Australia needs to respond to a UN warning on the threat to its iconic Great Barrier Reef with bolder climate policies that cut planet-heating emissions further and create a greener economy, environmentalists and researchers said on Wednesday.
The world’s most extensive and spectacular coral reef ecosystem — off Australia’s northeastern coast — should be added to a list of World Heritage sites that are ““, a UN panel said this week, drawing an angry response from Australia.
The final decision is expected to be made by the World Heritage Committee in July.
“I hope the most important outcome of the recommendation is that it triggers much more positive and vigorous action from the Australian government in reducing our own greenhouse gas emissions, rapidly and deeply,” said Will Steffen, a climate scientist and professor at the Australian National University.
“The pressure on them is increasing and hopefully it will strengthen to the point that they have to take meaningful action on climate change,” he told the Thomson Reuters Foundation.
The reef, which was listed as a World Heritage site in 1981 by the United Nations Educational, Scientific and Cultural Organization (UNESCO), hasits coral in the last 30 years.
It came close to being placed on the UN “in danger” list in 2015, but that was averted due to high-profile lobbying by the Australian government, which fears that losing its heritage status would lead to fewer tourists visiting the attraction.
Since then, coral-bleaching events in 2016, 2017 and 2020 — caused by severe marine heatwaves — have furtherand affected its animal, bird and marine populations, according to the International Union for Conservation of Nature.
The UNESCO committee said action was needed to counter the effects of climate change as the prospects of the reef retaining its cherished world heritage status had deteriorated.
Australian Minister for the Environment Sussan Ley said Canberra would challenge the recommendation, adding it was based on a ““.
“I agree that global climate change is the single biggest threat to the world’s reefs but it is wrong, in our view, to single out the best managed reef in the world for an ‘in danger’ listing,” she added in a statement.
Joe Fontaine, a lecturer in environmental science at Murdoch University, said the UNESCO decision was “a crucial moment” because of the external pressure it put on Australia’s politicians who are more used to in-fighting.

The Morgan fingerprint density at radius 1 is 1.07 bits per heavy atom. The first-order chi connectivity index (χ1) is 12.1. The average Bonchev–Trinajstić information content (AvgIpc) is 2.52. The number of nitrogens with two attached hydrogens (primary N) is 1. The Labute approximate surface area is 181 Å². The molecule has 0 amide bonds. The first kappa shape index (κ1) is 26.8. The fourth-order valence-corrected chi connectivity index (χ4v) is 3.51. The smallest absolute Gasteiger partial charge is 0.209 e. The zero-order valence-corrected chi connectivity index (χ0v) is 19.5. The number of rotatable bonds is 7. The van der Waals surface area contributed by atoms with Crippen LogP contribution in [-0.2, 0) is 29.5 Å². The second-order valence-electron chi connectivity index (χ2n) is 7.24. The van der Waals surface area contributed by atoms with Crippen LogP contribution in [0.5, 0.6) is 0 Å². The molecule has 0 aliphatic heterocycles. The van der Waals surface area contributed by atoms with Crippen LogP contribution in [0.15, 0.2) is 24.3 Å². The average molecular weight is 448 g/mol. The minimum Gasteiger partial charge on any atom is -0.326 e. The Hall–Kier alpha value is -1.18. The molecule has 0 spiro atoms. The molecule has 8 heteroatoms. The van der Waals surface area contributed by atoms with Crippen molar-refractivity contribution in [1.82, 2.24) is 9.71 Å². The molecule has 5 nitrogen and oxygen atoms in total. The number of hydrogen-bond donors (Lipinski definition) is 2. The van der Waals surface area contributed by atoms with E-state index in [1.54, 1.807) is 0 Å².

“The real hope is for concerted change in federal climate policy and coordinated federal-Queensland cooperation on water quality issues,” he said.
Australia needs to do its fair share to limit global temperature rise to 1.5 degrees Celsius — a critical threshold for coral reefs.
Imogen Zethoven, consultant, Australian Marine Conservation Society
The UNESCO warning adds to growing international appeals for Australia to strengthen its climate policies, seen by critics as weak and lacking a firm net-zero emissions goal, said Richard Leck, head of oceans at WWF-Australia.
“The recommendation … is consistent with a broader global trend that is starting to call Australia out for being a laggard on climate change,” he added, citing comments made by the US and UK governments and last week’s meeting of G7 leaders.
Once the shock of the UNESCO recommendation subsides, the Australian government will hopefully realise the move is based on science and take the need for action seriously, said Leck.
Green groups and researchers urged Australia to set a carbon-neutral goal and introduce policies in line with the 2015 Paris Agreement to limit global warming.
“Australia needs to do its fair share to limit global temperature rise to 1.5 degrees Celsius — a critical threshold for coral reefs,” said Imogen Zethoven, a consultant for the Australian Marine Conservation Society.
“Linking climate policy to the long-term survivability of the Great Barrier Reef is critical.”
Australia’s reliance on coal-fired power makes it one of the world’s largest carbon emitters per capita.
Its current climate policies are “insufficient”, according to analysis by research coalition.
Lesley Hughes, a scientist at the Climate Council and biology professor at Macquarie University, said the Australian government has stewardship of “one of the world’s most precious and iconic ecosystems”.
“But its continued support for fossil fuels and its lack of effective climate policy means it’s utterly failing to live up to that responsibility,” she added.
“Australia is standing still while the world moves on, and the international community is quickly losing patience.”
Conservationists said, however, it was unlikely Australia would act quickly after the UNESCO recommendation, because of domestic political risks, but a shift could be expected in the medium to long term.
They urged the government to ban new fossil fuel development, abandon its, and invest in and promote renewable energy and electric vehicles.
“It is inevitable that Australia will embrace a renewable future — a future where we take climate change much more seriously,” said WWF’s Leck.
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